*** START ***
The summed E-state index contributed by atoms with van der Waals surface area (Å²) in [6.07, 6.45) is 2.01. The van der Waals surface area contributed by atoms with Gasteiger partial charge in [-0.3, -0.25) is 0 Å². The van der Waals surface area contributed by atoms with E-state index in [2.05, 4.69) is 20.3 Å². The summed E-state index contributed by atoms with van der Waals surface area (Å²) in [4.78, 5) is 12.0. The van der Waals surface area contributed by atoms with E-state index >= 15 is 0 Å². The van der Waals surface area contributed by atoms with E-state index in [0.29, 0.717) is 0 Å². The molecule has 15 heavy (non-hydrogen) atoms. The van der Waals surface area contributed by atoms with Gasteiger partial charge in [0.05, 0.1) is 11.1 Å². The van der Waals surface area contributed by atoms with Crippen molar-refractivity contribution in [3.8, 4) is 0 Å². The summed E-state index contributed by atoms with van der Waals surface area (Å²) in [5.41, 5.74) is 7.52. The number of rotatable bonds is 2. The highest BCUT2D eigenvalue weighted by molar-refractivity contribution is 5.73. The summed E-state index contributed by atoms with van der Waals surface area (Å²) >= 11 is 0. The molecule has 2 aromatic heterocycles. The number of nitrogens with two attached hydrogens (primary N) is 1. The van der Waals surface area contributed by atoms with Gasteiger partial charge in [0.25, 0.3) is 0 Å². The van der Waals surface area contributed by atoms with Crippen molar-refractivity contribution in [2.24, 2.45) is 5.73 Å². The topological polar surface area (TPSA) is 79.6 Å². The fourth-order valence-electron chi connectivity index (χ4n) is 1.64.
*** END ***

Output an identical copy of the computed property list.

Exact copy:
The summed E-state index contributed by atoms with van der Waals surface area (Å²) in [6.07, 6.45) is 2.01. The van der Waals surface area contributed by atoms with Gasteiger partial charge in [-0.3, -0.25) is 0 Å². The van der Waals surface area contributed by atoms with E-state index in [2.05, 4.69) is 20.3 Å². The summed E-state index contributed by atoms with van der Waals surface area (Å²) in [4.78, 5) is 12.0. The van der Waals surface area contributed by atoms with E-state index >= 15 is 0 Å². The van der Waals surface area contributed by atoms with E-state index in [0.29, 0.717) is 0 Å². The molecule has 15 heavy (non-hydrogen) atoms. The van der Waals surface area contributed by atoms with Gasteiger partial charge in [0.05, 0.1) is 11.1 Å². The van der Waals surface area contributed by atoms with Crippen molar-refractivity contribution in [3.8, 4) is 0 Å². The summed E-state index contributed by atoms with van der Waals surface area (Å²) in [5.41, 5.74) is 7.52. The number of rotatable bonds is 2. The highest BCUT2D eigenvalue weighted by molar-refractivity contribution is 5.73. The summed E-state index contributed by atoms with van der Waals surface area (Å²) >= 11 is 0. The molecule has 2 aromatic heterocycles. The number of nitrogens with two attached hydrogens (primary N) is 1. The van der Waals surface area contributed by atoms with Gasteiger partial charge in [0.25, 0.3) is 0 Å². The van der Waals surface area contributed by atoms with Crippen molar-refractivity contribution in [2.24, 2.45) is 5.73 Å². The topological polar surface area (TPSA) is 79.6 Å². The fourth-order valence-electron chi connectivity index (χ4n) is 1.64.